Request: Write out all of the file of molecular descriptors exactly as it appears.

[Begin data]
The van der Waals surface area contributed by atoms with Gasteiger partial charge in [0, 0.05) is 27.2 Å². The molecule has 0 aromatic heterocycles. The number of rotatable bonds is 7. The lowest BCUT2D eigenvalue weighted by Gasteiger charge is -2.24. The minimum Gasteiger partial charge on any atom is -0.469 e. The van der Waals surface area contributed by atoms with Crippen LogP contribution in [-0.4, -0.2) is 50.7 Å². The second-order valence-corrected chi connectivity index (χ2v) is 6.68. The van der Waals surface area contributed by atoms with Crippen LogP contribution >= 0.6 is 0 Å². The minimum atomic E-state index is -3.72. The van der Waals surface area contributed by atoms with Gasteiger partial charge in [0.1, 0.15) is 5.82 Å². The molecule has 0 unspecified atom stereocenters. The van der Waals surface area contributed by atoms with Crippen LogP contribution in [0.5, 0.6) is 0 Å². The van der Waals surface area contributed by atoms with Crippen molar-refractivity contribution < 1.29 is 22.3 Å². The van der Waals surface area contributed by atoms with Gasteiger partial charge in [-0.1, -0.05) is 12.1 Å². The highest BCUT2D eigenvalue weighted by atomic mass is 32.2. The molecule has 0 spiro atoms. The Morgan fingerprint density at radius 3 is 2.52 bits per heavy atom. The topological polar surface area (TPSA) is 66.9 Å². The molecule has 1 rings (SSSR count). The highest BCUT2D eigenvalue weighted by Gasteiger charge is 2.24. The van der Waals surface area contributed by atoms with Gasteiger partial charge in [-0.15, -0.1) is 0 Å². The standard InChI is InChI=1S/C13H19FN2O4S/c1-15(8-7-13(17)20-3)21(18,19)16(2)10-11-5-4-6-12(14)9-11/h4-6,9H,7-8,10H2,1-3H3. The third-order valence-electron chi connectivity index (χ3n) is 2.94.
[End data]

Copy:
The van der Waals surface area contributed by atoms with Gasteiger partial charge in [0, 0.05) is 27.2 Å². The molecule has 0 aromatic heterocycles. The number of rotatable bonds is 7. The lowest BCUT2D eigenvalue weighted by Gasteiger charge is -2.24. The minimum Gasteiger partial charge on any atom is -0.469 e. The van der Waals surface area contributed by atoms with Crippen LogP contribution in [-0.4, -0.2) is 50.7 Å². The second-order valence-corrected chi connectivity index (χ2v) is 6.68. The van der Waals surface area contributed by atoms with Crippen LogP contribution >= 0.6 is 0 Å². The minimum atomic E-state index is -3.72. The van der Waals surface area contributed by atoms with Gasteiger partial charge in [0.1, 0.15) is 5.82 Å². The molecule has 0 unspecified atom stereocenters. The van der Waals surface area contributed by atoms with Crippen LogP contribution in [0.5, 0.6) is 0 Å². The van der Waals surface area contributed by atoms with Crippen molar-refractivity contribution < 1.29 is 22.3 Å². The van der Waals surface area contributed by atoms with Gasteiger partial charge in [-0.1, -0.05) is 12.1 Å². The highest BCUT2D eigenvalue weighted by atomic mass is 32.2. The molecule has 0 spiro atoms. The Morgan fingerprint density at radius 3 is 2.52 bits per heavy atom. The topological polar surface area (TPSA) is 66.9 Å². The molecule has 1 rings (SSSR count). The highest BCUT2D eigenvalue weighted by Gasteiger charge is 2.24. The van der Waals surface area contributed by atoms with Gasteiger partial charge in [-0.15, -0.1) is 0 Å². The standard InChI is InChI=1S/C13H19FN2O4S/c1-15(8-7-13(17)20-3)21(18,19)16(2)10-11-5-4-6-12(14)9-11/h4-6,9H,7-8,10H2,1-3H3. The third-order valence-electron chi connectivity index (χ3n) is 2.94.